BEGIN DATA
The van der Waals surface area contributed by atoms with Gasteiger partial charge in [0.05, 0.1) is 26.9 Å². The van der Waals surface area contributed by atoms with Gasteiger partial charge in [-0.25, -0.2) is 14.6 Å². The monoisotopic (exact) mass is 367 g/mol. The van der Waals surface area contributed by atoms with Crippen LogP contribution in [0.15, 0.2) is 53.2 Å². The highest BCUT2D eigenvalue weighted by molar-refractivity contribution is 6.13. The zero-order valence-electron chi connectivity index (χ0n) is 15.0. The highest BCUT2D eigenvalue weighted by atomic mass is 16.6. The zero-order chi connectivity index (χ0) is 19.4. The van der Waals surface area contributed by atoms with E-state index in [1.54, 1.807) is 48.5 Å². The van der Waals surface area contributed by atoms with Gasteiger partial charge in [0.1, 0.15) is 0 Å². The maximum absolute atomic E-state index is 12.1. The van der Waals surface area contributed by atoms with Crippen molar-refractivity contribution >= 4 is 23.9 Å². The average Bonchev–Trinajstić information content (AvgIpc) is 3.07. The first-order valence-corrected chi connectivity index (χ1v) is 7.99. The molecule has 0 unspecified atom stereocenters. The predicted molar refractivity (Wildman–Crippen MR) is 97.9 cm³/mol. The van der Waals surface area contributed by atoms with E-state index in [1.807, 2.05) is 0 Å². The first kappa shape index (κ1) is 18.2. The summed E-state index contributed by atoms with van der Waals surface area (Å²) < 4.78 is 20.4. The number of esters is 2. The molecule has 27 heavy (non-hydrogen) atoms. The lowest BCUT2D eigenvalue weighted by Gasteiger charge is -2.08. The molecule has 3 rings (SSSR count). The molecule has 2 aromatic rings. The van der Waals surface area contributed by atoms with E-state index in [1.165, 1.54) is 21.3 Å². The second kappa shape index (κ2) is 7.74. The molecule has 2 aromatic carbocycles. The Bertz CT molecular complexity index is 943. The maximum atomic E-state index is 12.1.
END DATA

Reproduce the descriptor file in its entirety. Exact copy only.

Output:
The van der Waals surface area contributed by atoms with Gasteiger partial charge in [0.05, 0.1) is 26.9 Å². The van der Waals surface area contributed by atoms with Gasteiger partial charge in [-0.25, -0.2) is 14.6 Å². The monoisotopic (exact) mass is 367 g/mol. The van der Waals surface area contributed by atoms with Crippen LogP contribution in [0.15, 0.2) is 53.2 Å². The highest BCUT2D eigenvalue weighted by molar-refractivity contribution is 6.13. The zero-order valence-electron chi connectivity index (χ0n) is 15.0. The highest BCUT2D eigenvalue weighted by atomic mass is 16.6. The zero-order chi connectivity index (χ0) is 19.4. The van der Waals surface area contributed by atoms with E-state index in [1.54, 1.807) is 48.5 Å². The van der Waals surface area contributed by atoms with Gasteiger partial charge in [0.1, 0.15) is 0 Å². The maximum absolute atomic E-state index is 12.1. The van der Waals surface area contributed by atoms with Crippen molar-refractivity contribution >= 4 is 23.9 Å². The average Bonchev–Trinajstić information content (AvgIpc) is 3.07. The first-order valence-corrected chi connectivity index (χ1v) is 7.99. The molecule has 0 unspecified atom stereocenters. The predicted molar refractivity (Wildman–Crippen MR) is 97.9 cm³/mol. The van der Waals surface area contributed by atoms with E-state index in [1.807, 2.05) is 0 Å². The first kappa shape index (κ1) is 18.2. The summed E-state index contributed by atoms with van der Waals surface area (Å²) < 4.78 is 20.4. The number of esters is 2. The molecule has 27 heavy (non-hydrogen) atoms. The lowest BCUT2D eigenvalue weighted by Gasteiger charge is -2.08. The molecule has 3 rings (SSSR count). The molecule has 2 aromatic rings. The van der Waals surface area contributed by atoms with E-state index in [1.165, 1.54) is 21.3 Å². The second kappa shape index (κ2) is 7.74. The molecule has 2 aromatic carbocycles. The Bertz CT molecular complexity index is 943. The maximum atomic E-state index is 12.1.